I'm trying to find out the best way to properly dry white oak logs prior to turning them down to bowls or boxes. The oak was downed during last year's storms in northern Florida. It was cut up and stacked outside under cover. Most of the wood is about 10-12" in diameter. Now I'm ready to turn some down to 8-10" rounds 10-12" long. These will then be cut to 3" and 5" thick sections to make boxes that fit together. After they are cut, they start cracking from the pith within a couple of days. My research has come up with anything from putting them in a microwave to boiling them or cutting out the pith and replacing with a dowel, soaking them for a few days in dishwashing liquid, putting them in a freezer, putting them in an oven at 210 - 215 degrees for 24 hours or soaking them in PEG for a couple of weeks.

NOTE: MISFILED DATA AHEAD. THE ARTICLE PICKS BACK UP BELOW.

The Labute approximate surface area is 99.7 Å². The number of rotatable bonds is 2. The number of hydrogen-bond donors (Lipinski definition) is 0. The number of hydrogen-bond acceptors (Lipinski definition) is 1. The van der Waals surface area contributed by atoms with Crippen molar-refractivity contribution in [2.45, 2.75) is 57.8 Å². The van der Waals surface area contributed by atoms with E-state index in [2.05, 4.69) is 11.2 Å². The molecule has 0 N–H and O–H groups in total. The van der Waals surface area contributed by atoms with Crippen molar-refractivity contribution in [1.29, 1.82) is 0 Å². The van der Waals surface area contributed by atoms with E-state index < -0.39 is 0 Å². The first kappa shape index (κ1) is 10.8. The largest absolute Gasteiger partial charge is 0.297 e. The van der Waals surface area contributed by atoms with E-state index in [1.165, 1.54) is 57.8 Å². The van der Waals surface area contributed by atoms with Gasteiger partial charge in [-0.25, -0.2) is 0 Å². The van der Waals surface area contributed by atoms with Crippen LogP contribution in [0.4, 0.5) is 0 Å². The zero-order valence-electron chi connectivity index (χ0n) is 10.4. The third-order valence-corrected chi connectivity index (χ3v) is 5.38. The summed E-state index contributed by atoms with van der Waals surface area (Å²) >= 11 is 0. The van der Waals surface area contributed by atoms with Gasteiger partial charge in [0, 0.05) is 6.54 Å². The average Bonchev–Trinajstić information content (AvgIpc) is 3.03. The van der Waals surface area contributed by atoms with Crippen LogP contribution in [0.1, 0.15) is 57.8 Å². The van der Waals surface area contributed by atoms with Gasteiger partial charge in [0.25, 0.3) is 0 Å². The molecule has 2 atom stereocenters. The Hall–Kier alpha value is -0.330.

My thought is to rough turn them down to remove as much of the center as I can, then get them dry and finish turning. But which way would be the quickest, safest and most economical way to dry them properly?
(Sawing and Drying Forum)
The standard way is to rough turn. The wall thickness should be 1/10 of the diameter. Then allow to dry before finish turning. You can also turn green to finished, but the bowl, etc. will probably warp. As you have found out, cutting the blanks and leaving them usually is not good unless you plan on using them right away. I have fairly good luck with keeping turning blanks if I coat the end grain with at least two generous coats of Anchor Seal. I also coat the rest of the blank with one coat, especially with large blanks or wood prone to cracking. I have had very good success with using the denatured alcohol drying. Especially with large (>16") diameter bowls.